As with most scientific inventions, the laser was a result of many discoveries and developments that happened over many years and involved many different people. The person who gets tagged with the label of inventor is usually the one who synthesized the existing research to come up with the invention in the form we now know it. To this day, however, the issue of who gets credit for inventing the laser is still being debated. Here is a brief overview of this peculiar case in scientific history.
Controlling Infrared Rays
Just a few decades before high-tech laser equipment started being used in operating rooms and ophthalmology offices across the world, the fundamentals of laser technology were being invented on paper by three American physicists: Charles Townes, Arthur Schawlow, and Gordon Gould. This was in the late 1950s, when the difficulty of controlling infrared rays caused most physicists to dismiss the possible usefulness of infrared light altogether.
In 1957, Charles Townes had his first breakthrough when he realized he could more easily control short-wave infrared light, whereas most physicists working on the problem had focused on trying to control far-infrared waves. By focusing on short-wave infrared rays, he could employ the same simple techniques used in controlling regular light. Townes discussed the issue with his physicist brother-in-law Arthur Schawlow, and it was Schawlow who came up with the idea of using a long narrow tube with mirrors on either end to stimulate infrared light atoms. One mirror had a thin sliver on it so that, as the atoms shot back and forth and gained energy, some of them would leak out and form a usable ray.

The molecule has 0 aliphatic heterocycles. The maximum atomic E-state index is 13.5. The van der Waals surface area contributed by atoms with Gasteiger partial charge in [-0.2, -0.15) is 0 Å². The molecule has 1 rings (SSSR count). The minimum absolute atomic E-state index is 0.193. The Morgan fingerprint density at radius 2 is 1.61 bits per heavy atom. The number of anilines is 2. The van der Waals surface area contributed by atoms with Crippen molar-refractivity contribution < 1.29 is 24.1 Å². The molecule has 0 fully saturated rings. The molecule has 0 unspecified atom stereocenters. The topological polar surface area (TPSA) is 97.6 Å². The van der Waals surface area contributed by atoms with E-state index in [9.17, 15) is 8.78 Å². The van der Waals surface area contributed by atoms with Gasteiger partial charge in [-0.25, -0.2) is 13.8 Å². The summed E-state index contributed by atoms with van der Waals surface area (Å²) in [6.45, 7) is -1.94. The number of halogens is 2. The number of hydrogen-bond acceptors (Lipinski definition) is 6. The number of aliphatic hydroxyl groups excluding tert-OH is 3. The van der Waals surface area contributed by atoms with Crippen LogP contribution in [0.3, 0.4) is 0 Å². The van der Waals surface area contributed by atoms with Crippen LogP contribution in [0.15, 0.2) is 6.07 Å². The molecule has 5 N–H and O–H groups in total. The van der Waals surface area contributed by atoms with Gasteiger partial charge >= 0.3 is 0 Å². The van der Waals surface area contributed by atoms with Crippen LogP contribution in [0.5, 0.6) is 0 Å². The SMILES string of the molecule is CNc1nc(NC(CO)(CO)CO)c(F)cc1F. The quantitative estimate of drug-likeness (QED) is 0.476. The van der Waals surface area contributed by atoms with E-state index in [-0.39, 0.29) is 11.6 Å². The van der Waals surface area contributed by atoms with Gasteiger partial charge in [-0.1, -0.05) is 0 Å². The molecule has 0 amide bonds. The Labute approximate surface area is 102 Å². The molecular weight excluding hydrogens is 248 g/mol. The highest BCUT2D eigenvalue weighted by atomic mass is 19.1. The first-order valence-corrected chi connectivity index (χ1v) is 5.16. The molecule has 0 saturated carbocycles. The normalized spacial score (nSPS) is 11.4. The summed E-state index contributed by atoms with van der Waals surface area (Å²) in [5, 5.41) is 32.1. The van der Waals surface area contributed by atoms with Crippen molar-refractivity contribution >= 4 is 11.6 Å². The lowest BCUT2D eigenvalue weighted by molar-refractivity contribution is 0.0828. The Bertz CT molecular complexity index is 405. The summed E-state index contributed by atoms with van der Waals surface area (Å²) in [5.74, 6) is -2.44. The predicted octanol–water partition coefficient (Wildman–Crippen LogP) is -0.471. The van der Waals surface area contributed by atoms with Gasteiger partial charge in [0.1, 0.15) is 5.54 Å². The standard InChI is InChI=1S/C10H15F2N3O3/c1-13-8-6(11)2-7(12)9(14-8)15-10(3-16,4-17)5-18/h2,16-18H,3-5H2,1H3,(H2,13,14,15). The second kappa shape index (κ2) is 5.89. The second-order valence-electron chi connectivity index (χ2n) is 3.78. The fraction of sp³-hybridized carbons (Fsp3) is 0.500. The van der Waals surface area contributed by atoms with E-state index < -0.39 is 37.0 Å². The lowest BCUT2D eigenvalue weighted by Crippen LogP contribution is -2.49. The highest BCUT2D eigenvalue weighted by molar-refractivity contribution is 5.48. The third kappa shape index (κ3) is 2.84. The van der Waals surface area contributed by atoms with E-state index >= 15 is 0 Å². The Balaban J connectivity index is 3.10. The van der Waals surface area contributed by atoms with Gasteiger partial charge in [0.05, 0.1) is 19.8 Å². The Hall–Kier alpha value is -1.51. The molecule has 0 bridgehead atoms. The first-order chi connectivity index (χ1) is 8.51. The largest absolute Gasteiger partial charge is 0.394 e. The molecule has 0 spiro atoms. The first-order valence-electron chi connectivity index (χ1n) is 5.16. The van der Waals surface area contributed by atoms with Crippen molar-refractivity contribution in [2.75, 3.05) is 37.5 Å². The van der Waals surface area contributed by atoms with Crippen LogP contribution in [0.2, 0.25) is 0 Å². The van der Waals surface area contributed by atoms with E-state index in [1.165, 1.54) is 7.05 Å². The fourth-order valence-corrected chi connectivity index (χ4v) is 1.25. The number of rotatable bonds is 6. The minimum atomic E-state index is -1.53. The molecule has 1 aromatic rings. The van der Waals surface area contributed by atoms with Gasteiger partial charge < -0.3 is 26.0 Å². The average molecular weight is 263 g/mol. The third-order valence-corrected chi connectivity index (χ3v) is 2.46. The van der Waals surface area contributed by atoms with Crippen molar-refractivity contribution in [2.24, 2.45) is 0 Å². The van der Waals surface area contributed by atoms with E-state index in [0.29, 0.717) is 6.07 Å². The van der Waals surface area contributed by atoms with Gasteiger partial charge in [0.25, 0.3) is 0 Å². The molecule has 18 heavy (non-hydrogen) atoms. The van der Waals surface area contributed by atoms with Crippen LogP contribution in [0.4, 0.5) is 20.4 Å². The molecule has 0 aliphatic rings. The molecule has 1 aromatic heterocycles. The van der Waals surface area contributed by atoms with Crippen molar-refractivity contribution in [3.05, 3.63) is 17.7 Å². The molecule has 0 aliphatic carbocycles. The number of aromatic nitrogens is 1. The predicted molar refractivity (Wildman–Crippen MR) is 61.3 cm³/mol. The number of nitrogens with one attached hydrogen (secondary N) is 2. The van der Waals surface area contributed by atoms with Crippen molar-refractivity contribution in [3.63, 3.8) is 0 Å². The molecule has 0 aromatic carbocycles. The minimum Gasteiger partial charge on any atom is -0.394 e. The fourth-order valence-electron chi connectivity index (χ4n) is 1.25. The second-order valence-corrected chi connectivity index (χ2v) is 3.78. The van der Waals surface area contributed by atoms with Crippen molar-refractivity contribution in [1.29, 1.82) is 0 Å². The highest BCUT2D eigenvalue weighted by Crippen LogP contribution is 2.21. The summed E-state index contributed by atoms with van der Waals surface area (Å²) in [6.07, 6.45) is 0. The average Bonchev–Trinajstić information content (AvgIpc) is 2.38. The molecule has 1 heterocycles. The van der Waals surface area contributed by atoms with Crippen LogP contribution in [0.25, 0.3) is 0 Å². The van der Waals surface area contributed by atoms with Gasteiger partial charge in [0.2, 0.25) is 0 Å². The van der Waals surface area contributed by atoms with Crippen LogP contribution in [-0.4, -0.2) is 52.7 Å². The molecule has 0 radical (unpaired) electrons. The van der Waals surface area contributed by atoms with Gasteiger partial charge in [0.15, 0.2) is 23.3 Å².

While Townes and Schawlow were conducting their experiments, a grad student at Columbia named Gordon Gould was also researching ways of energizing atoms to get them to emit light. As he wrote out his ideas for the possible uses of concentrated light beams, he realized he was onto something big. He coined the term LASER in his notebooks. The word is an acronym that stands for Light Amplification by Stimulated Emission of Radiation.
The War Over the Patent
Complicating everything was the fact that, in 1957 (the same year as Towne and Schawlow’s breakthrough experiments), Gould had spoken to Townes about his ideas regarding how to energize atoms to emit light. Worried that his ideas might be hijacked, Gould put them down on paper and had them notarized for the record. In 1959 he applied for a patent, only to discover that Townes and Schawlow, both now working for Bell Labs, had already filed for a patent nine months earlier.
Gould sued Townes and Schawlow, claiming he had been the one to come up with the laser device first. The legal battle continued for thirty years, over the course of which laser technology improved at a tremendous speed, making the stakes of the patent war higher and higher (i.e. if Gould was right, everyone who profited in the laser industry would owe him money). In 1987, Gould started winning many of the settlements, and the legal battle ended that same year.